Japan’s regionalized public health system has helped that nation weather the COVID-19 pandemic—but not without pitfalls, according to experts at Ariadne Labs, a joint center for health systems innovation at Harvard T.H. Chan School of Public Health and Brigham and Women’s Hospital.
In a July 22, 2020 blog in Health Affairs, researchers described Japan’s public health model, which features local public health centers that act as “miniature CDCs” within their respective communities. When COVID-19 first hit, the public health centers were able to quell community spread of the virus. They managed patient triaging, contact tracing, and testing on their own, and funneled COVID-19 patients to designated hospitals for isolation, regardless of the severity of their symptoms.
But as case numbers grew at the end of March, the public health centers became bottlenecks and the hospitals that had been designated for COVID-19 patients were overflowing, the authors wrote.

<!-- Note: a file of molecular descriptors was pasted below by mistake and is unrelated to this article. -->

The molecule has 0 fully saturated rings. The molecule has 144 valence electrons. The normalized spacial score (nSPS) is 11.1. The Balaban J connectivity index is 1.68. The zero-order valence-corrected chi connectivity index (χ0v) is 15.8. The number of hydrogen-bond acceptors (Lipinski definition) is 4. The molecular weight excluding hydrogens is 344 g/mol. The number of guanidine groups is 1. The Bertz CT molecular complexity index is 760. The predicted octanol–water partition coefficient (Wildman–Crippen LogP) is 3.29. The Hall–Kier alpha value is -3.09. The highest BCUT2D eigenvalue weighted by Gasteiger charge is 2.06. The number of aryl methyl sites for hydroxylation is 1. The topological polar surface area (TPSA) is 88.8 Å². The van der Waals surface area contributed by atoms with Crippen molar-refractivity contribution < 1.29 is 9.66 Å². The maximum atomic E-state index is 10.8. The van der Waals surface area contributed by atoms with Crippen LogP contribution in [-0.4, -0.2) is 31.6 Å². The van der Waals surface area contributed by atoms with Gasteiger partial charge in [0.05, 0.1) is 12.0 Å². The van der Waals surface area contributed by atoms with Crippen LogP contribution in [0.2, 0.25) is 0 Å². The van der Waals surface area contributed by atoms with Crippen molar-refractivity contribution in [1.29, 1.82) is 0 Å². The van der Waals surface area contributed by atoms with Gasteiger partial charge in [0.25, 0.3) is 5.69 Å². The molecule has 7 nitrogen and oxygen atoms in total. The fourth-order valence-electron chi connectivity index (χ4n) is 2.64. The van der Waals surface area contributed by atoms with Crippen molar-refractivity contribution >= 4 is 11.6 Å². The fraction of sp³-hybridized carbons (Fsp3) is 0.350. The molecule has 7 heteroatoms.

By mid-April, the public health centers, working with local governments, began to allocate patients to a wider network of hospitals while urging people with mild or asymptomatic cases to isolate either at home or in converted hotels. In addition, commercial labs were brought in to help process COVID-19 tests, and testing criteria were relaxed. By May, Japan had flattened its curve.
Although inefficiencies in Japan’s public health system need to be addressed, the public health centers helped minimize the damage from COVID-19, in part because they were able to act more nimbly than a large, centralized public entity could, according to the authors. They wrote that Japan’s experience can provide lessons for other countries considering using a similar system during a pandemic.
Co-authors included Ariadne Labs’ Ryoko Hamaguchi, June-Ho Kim, and executive director Asaf Bitton, as well as Harvard Chan School MPH student Masafumi Funato.
Read the Health Affairs blog: A Regionalized Public Health Model To Combat COVID-19: Lessons from Japan